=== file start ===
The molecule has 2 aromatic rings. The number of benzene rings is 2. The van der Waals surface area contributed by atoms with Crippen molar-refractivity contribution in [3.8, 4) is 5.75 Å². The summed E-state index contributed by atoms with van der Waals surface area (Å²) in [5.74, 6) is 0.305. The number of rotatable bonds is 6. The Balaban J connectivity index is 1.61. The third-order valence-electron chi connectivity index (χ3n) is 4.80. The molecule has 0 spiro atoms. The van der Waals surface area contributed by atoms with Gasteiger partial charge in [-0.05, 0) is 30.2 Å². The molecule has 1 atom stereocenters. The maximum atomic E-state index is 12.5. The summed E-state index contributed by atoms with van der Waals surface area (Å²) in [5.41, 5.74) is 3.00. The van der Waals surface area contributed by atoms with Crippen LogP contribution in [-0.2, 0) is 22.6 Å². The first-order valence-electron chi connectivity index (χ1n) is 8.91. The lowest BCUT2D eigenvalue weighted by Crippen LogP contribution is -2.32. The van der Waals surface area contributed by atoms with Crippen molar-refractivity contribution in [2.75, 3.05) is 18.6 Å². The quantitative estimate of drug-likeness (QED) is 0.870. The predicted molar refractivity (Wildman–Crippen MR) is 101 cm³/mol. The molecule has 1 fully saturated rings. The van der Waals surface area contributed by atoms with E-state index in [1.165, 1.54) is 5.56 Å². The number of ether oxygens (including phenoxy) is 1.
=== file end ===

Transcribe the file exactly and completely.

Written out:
The molecule has 2 aromatic rings. The number of benzene rings is 2. The van der Waals surface area contributed by atoms with Crippen molar-refractivity contribution in [3.8, 4) is 5.75 Å². The summed E-state index contributed by atoms with van der Waals surface area (Å²) in [5.74, 6) is 0.305. The number of rotatable bonds is 6. The Balaban J connectivity index is 1.61. The third-order valence-electron chi connectivity index (χ3n) is 4.80. The molecule has 0 spiro atoms. The van der Waals surface area contributed by atoms with Gasteiger partial charge in [-0.05, 0) is 30.2 Å². The molecule has 1 atom stereocenters. The maximum atomic E-state index is 12.5. The summed E-state index contributed by atoms with van der Waals surface area (Å²) in [5.41, 5.74) is 3.00. The van der Waals surface area contributed by atoms with Crippen LogP contribution in [-0.2, 0) is 22.6 Å². The first-order valence-electron chi connectivity index (χ1n) is 8.91. The lowest BCUT2D eigenvalue weighted by Crippen LogP contribution is -2.32. The van der Waals surface area contributed by atoms with Crippen molar-refractivity contribution in [2.75, 3.05) is 18.6 Å². The quantitative estimate of drug-likeness (QED) is 0.870. The predicted molar refractivity (Wildman–Crippen MR) is 101 cm³/mol. The molecule has 1 fully saturated rings. The van der Waals surface area contributed by atoms with E-state index in [1.165, 1.54) is 5.56 Å². The number of ether oxygens (including phenoxy) is 1.